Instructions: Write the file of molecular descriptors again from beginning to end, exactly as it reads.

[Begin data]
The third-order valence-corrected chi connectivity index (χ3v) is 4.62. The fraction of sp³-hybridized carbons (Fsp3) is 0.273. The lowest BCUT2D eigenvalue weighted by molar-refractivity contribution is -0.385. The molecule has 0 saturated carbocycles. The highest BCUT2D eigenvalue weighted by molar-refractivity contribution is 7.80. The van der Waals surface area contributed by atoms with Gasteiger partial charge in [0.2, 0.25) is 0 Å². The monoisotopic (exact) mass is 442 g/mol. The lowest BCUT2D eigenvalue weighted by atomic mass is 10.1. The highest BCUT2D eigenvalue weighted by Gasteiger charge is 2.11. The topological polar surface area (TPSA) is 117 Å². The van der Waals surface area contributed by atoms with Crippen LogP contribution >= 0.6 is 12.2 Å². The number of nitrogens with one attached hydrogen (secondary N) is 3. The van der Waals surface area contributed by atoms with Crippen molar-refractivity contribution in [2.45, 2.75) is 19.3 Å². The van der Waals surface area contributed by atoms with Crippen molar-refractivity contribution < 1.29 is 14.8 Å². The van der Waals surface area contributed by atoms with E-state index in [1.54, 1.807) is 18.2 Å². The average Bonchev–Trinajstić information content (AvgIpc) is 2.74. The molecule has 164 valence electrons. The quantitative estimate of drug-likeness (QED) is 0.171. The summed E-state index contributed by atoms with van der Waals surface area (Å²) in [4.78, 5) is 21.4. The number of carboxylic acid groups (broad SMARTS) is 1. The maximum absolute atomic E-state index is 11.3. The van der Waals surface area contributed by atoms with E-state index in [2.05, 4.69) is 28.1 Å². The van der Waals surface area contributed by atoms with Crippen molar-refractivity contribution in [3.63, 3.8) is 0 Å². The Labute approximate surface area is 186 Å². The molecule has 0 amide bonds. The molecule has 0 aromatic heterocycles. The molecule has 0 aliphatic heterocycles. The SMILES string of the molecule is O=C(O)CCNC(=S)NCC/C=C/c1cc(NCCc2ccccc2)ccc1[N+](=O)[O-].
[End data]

The third-order valence-corrected chi connectivity index (χ3v) is 4.62. The fraction of sp³-hybridized carbons (Fsp3) is 0.273. The lowest BCUT2D eigenvalue weighted by molar-refractivity contribution is -0.385. The molecule has 0 saturated carbocycles. The highest BCUT2D eigenvalue weighted by molar-refractivity contribution is 7.80. The van der Waals surface area contributed by atoms with Gasteiger partial charge in [0.2, 0.25) is 0 Å². The monoisotopic (exact) mass is 442 g/mol. The lowest BCUT2D eigenvalue weighted by atomic mass is 10.1. The highest BCUT2D eigenvalue weighted by Gasteiger charge is 2.11. The topological polar surface area (TPSA) is 117 Å². The van der Waals surface area contributed by atoms with Crippen LogP contribution >= 0.6 is 12.2 Å². The number of nitrogens with one attached hydrogen (secondary N) is 3. The van der Waals surface area contributed by atoms with Crippen molar-refractivity contribution in [2.45, 2.75) is 19.3 Å². The van der Waals surface area contributed by atoms with Crippen molar-refractivity contribution < 1.29 is 14.8 Å². The van der Waals surface area contributed by atoms with E-state index in [1.54, 1.807) is 18.2 Å². The average Bonchev–Trinajstić information content (AvgIpc) is 2.74. The molecule has 164 valence electrons. The quantitative estimate of drug-likeness (QED) is 0.171. The summed E-state index contributed by atoms with van der Waals surface area (Å²) in [4.78, 5) is 21.4. The number of carboxylic acid groups (broad SMARTS) is 1. The maximum absolute atomic E-state index is 11.3. The van der Waals surface area contributed by atoms with E-state index in [2.05, 4.69) is 28.1 Å². The van der Waals surface area contributed by atoms with Crippen molar-refractivity contribution in [3.63, 3.8) is 0 Å². The Labute approximate surface area is 186 Å². The molecule has 0 amide bonds. The molecule has 0 aromatic heterocycles. The molecule has 0 aliphatic heterocycles. The SMILES string of the molecule is O=C(O)CCNC(=S)NCC/C=C/c1cc(NCCc2ccccc2)ccc1[N+](=O)[O-].